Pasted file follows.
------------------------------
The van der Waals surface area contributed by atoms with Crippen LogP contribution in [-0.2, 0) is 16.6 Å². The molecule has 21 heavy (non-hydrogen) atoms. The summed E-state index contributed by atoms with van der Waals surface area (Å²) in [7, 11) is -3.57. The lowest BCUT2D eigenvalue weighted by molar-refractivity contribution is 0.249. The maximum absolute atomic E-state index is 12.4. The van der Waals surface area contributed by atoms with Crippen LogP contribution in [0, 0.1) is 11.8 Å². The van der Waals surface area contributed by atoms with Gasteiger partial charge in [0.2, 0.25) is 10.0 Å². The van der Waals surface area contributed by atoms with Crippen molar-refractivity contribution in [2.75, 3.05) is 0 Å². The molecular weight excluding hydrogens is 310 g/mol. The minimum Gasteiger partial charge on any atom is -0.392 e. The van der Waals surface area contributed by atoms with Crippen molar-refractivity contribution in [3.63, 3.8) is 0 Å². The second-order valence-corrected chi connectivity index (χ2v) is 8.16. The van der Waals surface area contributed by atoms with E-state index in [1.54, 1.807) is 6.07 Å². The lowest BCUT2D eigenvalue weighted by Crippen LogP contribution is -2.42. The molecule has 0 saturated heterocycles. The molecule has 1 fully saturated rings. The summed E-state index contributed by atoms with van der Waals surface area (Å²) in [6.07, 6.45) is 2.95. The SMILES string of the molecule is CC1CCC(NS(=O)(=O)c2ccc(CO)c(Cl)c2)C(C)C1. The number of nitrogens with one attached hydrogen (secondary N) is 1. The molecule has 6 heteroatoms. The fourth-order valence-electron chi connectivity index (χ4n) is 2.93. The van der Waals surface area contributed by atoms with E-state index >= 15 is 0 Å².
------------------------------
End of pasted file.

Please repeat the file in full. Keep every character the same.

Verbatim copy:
The van der Waals surface area contributed by atoms with Crippen LogP contribution in [-0.2, 0) is 16.6 Å². The molecule has 21 heavy (non-hydrogen) atoms. The summed E-state index contributed by atoms with van der Waals surface area (Å²) in [7, 11) is -3.57. The lowest BCUT2D eigenvalue weighted by molar-refractivity contribution is 0.249. The maximum absolute atomic E-state index is 12.4. The van der Waals surface area contributed by atoms with Crippen LogP contribution in [0, 0.1) is 11.8 Å². The van der Waals surface area contributed by atoms with Gasteiger partial charge in [0.2, 0.25) is 10.0 Å². The van der Waals surface area contributed by atoms with Crippen molar-refractivity contribution in [2.75, 3.05) is 0 Å². The molecular weight excluding hydrogens is 310 g/mol. The minimum Gasteiger partial charge on any atom is -0.392 e. The van der Waals surface area contributed by atoms with Crippen molar-refractivity contribution in [3.63, 3.8) is 0 Å². The second-order valence-corrected chi connectivity index (χ2v) is 8.16. The van der Waals surface area contributed by atoms with E-state index in [1.54, 1.807) is 6.07 Å². The lowest BCUT2D eigenvalue weighted by Crippen LogP contribution is -2.42. The molecule has 0 saturated heterocycles. The molecule has 1 fully saturated rings. The summed E-state index contributed by atoms with van der Waals surface area (Å²) in [6.07, 6.45) is 2.95. The SMILES string of the molecule is CC1CCC(NS(=O)(=O)c2ccc(CO)c(Cl)c2)C(C)C1. The number of nitrogens with one attached hydrogen (secondary N) is 1. The molecule has 6 heteroatoms. The fourth-order valence-electron chi connectivity index (χ4n) is 2.93. The van der Waals surface area contributed by atoms with E-state index >= 15 is 0 Å².